The Pennsylvania Gaming Control Board has disclosed that its casino self-exclusion program has received a 20,000th sign-up request.
This voluntary request sees an individual become excluded from entering and participating in gaming activities at all casinos and retail sports wagering locations in the state.
Based on data gained during intake interviews, the regulator has noted that 21 per cent (4,335) of the 20,000 opted for a lifetime ban.
The ages of those signed up range from 21 to 102, while the male and female split of enrolees is split 12,811 and 7,189, respectively.
In addition, 1,026 of those self-excluded chose to reenroll in the program after previously removing their name from the list, with 307 choosing a lifetime ban.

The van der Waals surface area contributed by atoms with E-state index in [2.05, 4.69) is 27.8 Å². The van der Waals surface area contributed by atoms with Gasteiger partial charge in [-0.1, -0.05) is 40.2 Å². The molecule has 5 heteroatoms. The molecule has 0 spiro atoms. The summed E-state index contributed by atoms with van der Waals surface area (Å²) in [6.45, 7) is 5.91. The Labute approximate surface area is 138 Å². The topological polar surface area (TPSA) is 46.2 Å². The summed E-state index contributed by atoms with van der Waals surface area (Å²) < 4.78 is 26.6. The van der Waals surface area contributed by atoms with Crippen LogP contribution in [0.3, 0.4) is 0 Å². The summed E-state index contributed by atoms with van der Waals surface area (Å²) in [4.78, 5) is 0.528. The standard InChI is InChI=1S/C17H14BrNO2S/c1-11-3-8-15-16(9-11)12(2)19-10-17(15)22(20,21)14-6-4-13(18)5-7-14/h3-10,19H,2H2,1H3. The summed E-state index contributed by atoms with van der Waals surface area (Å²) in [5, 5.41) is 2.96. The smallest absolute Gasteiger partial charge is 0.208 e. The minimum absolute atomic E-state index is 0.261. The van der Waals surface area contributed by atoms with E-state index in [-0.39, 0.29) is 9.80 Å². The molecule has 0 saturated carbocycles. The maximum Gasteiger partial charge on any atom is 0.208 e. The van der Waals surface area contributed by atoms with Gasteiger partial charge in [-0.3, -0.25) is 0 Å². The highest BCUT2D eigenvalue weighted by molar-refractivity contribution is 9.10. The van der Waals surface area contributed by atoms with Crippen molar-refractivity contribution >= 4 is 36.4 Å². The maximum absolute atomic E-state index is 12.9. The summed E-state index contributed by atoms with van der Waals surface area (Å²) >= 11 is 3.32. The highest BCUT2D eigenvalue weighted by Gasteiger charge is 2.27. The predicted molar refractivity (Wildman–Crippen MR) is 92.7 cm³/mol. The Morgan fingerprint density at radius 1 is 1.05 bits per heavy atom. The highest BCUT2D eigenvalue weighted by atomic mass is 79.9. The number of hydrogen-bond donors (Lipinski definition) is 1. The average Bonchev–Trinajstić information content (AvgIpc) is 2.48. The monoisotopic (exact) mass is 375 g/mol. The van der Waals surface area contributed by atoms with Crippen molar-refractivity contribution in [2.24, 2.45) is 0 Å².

The program, established in 2006, allows individuals to select a one year, five year or a lifetime ban, during which time they could be charged with criminal trespass if they enter a Pennsylvania casino. Any gambling winnings will also be confiscated.
While on the list, gaming venues must refuse wagers and deny any gaming and check cashing privileges, as well as player club memberships, complementary goods and services, junket participation and similar benefits.
“The casino self-exclusion program , along with the agency’s three other self-exclusion programs, are effective and proven tools that allow for individuals to regain control over their lives, and to learn about other recovery resources,” said Elizabeth Lanza, Director of the Office of Compulsive and Problem Gambling.
“The Pennsylvania Gaming Control Board encourages anyone who thinks they may have a gambling problem to seek treatment and consider taking advantage of the voluntary self-exclusion programs.”
Four years ago the PGCB also introduced additional programs to assist those that desired a voluntary ban from other legalised options.
This currently sees 3,778 signed up to the igaming list, 1,467 self-excluding from VGTs and 797 requiring a self cessation from fantasy sports.